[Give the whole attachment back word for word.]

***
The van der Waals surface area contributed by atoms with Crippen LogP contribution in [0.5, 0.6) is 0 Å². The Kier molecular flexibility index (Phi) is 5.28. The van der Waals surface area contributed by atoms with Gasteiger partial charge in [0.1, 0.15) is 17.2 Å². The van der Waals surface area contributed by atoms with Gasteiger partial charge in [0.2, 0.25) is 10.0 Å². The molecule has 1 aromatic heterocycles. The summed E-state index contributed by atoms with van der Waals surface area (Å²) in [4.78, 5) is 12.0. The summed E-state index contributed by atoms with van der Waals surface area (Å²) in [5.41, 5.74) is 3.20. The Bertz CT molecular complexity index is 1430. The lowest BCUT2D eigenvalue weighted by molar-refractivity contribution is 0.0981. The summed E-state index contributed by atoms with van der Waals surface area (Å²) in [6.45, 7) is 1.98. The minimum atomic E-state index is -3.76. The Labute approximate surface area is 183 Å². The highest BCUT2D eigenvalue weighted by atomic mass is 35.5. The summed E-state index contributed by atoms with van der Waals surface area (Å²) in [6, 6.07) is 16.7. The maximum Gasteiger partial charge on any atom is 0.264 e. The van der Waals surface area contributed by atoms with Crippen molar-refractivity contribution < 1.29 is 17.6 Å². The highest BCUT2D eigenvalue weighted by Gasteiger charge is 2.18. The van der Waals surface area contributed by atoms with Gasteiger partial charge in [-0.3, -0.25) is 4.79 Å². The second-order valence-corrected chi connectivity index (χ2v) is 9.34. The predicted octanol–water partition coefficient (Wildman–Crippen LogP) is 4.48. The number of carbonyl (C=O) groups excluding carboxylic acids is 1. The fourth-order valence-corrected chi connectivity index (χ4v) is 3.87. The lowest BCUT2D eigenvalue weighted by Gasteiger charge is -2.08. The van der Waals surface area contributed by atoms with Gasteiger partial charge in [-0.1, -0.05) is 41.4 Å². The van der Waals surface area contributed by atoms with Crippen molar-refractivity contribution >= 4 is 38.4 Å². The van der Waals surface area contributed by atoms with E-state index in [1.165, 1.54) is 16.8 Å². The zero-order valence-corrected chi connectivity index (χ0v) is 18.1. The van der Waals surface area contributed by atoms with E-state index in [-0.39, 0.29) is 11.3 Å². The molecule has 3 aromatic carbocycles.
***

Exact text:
The van der Waals surface area contributed by atoms with Crippen LogP contribution in [0.5, 0.6) is 0 Å². The Kier molecular flexibility index (Phi) is 5.28. The van der Waals surface area contributed by atoms with Gasteiger partial charge in [0.1, 0.15) is 17.2 Å². The van der Waals surface area contributed by atoms with Gasteiger partial charge in [0.2, 0.25) is 10.0 Å². The molecule has 1 aromatic heterocycles. The summed E-state index contributed by atoms with van der Waals surface area (Å²) in [4.78, 5) is 12.0. The summed E-state index contributed by atoms with van der Waals surface area (Å²) in [5.41, 5.74) is 3.20. The Bertz CT molecular complexity index is 1430. The lowest BCUT2D eigenvalue weighted by molar-refractivity contribution is 0.0981. The summed E-state index contributed by atoms with van der Waals surface area (Å²) in [6.45, 7) is 1.98. The minimum atomic E-state index is -3.76. The Labute approximate surface area is 183 Å². The highest BCUT2D eigenvalue weighted by atomic mass is 35.5. The summed E-state index contributed by atoms with van der Waals surface area (Å²) in [6, 6.07) is 16.7. The maximum Gasteiger partial charge on any atom is 0.264 e. The van der Waals surface area contributed by atoms with Crippen molar-refractivity contribution < 1.29 is 17.6 Å². The highest BCUT2D eigenvalue weighted by Gasteiger charge is 2.18. The van der Waals surface area contributed by atoms with Gasteiger partial charge in [-0.3, -0.25) is 4.79 Å². The second-order valence-corrected chi connectivity index (χ2v) is 9.34. The predicted octanol–water partition coefficient (Wildman–Crippen LogP) is 4.48. The number of carbonyl (C=O) groups excluding carboxylic acids is 1. The fourth-order valence-corrected chi connectivity index (χ4v) is 3.87. The lowest BCUT2D eigenvalue weighted by Gasteiger charge is -2.08. The van der Waals surface area contributed by atoms with Gasteiger partial charge in [-0.1, -0.05) is 41.4 Å². The van der Waals surface area contributed by atoms with Crippen molar-refractivity contribution >= 4 is 38.4 Å². The van der Waals surface area contributed by atoms with E-state index in [1.165, 1.54) is 16.8 Å². The zero-order valence-corrected chi connectivity index (χ0v) is 18.1. The van der Waals surface area contributed by atoms with E-state index in [-0.39, 0.29) is 11.3 Å². The molecule has 3 aromatic carbocycles.